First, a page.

Unsurprisingly, the areas hardest hit by radiological contamination had suffered the biggest economic blows. Those areas free from radioactive fallout could simply rebuild after the tsunami and earthquake, and had consequently recovered economically, some even to better than pre-3/11 levels.
“On the other end of the scale, Namie, Fukushima Prefecture, marked the biggest decreasing rate – 72.9 percent – in tax revenues for fiscal 2014”, the Asahi Shimbun reported. “All residents of the town near the crippled nuclear plant remain in evacuation. Although tax payments from companies increased from decontamination work and other public works projects, income taxes paid by residents and fixed asset taxes have declined.”
To return or not to return is the question of the hour – or it will be come March 2017, when the Abe government has announced it will revoke many evacuation orders. At that point, government compensation to evacuees would be lifted, putting them under financial pressure to return. Cue more confusion.
People are confronted, said Iida, with “two extreme views, either that it’s very dangerous or quite safe. So it’s very difficult to decide which is the truth and it has been left up to individuals.”
One of those towns that could be declared ‘safe’ is Tomioka, Japan’s Pripyat, formerly home to close to 16,000 people but now uninhabited.
“It’s like a human experiment, that’s how we feel,” said Aoki in London, herself a former Tomioka resident. “The Governor of Fukushima spoke about a safe Fukushima. We want it to become safe, but our thoughts and reality are not one and the same.”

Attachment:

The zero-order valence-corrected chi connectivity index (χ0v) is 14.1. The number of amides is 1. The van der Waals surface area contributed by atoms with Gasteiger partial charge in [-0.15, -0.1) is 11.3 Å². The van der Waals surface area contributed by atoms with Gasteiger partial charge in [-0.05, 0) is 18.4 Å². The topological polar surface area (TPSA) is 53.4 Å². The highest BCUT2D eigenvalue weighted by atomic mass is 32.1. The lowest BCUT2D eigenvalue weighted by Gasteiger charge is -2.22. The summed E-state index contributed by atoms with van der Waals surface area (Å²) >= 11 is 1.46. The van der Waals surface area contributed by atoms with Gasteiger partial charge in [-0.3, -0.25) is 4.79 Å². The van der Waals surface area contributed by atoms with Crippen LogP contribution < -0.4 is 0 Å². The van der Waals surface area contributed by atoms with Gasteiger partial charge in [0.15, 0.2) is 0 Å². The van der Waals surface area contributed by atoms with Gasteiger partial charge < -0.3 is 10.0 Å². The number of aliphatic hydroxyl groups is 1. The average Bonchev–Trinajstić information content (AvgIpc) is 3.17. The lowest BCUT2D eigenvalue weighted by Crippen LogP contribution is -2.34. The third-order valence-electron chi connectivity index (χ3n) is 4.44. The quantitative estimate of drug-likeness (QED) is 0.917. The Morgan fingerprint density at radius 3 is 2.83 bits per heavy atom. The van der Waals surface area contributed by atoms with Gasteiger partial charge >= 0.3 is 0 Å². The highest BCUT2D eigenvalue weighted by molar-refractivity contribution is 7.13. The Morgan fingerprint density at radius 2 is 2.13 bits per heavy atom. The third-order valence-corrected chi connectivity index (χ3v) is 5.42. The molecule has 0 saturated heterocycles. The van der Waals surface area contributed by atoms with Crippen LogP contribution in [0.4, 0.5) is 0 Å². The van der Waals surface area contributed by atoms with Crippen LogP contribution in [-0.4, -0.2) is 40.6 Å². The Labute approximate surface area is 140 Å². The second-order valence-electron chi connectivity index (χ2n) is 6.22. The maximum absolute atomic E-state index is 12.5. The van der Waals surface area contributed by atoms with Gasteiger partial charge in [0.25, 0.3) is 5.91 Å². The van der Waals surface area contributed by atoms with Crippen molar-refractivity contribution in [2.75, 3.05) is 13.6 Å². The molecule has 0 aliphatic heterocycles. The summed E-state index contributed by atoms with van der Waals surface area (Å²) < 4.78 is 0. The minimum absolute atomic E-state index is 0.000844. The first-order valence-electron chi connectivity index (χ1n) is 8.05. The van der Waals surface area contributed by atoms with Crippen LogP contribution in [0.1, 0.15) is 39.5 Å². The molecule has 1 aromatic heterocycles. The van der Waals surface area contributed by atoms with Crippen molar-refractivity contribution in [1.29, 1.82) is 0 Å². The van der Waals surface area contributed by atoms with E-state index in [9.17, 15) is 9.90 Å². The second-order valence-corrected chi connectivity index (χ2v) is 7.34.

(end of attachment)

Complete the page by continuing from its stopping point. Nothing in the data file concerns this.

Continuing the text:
Observes Kyoto University professor of nuclear physics, Koide Hiroaki, in the Vice film, who has been outspoken for decades against the continued use of nuclear energy:
“Once you enter a radiation controlled area, you aren’t supposed to drink water, let alone eat anything. The idea that somebody”, he pauses, ” … is living in a place like that is unimaginable.”
A large number of pipes and freezing equipment take up much of the space of Tokyo Electric Power Co.’s refrigerator plant at the embattled Fukushima No. 1 nuclear power plant on Feb. 19.
Packed with bulky silver pipes and freezing equipment, Tokyo Electric Power Co.’s plant to freeze underground soil at the crippled Fukushima No. 1 nuclear power plant is ready to start chilling.
On Feb. 19, TEPCO officials showed the interior of the newly built facility, the heart of the project to reduce accumulating radioactive water at the nuclear complex.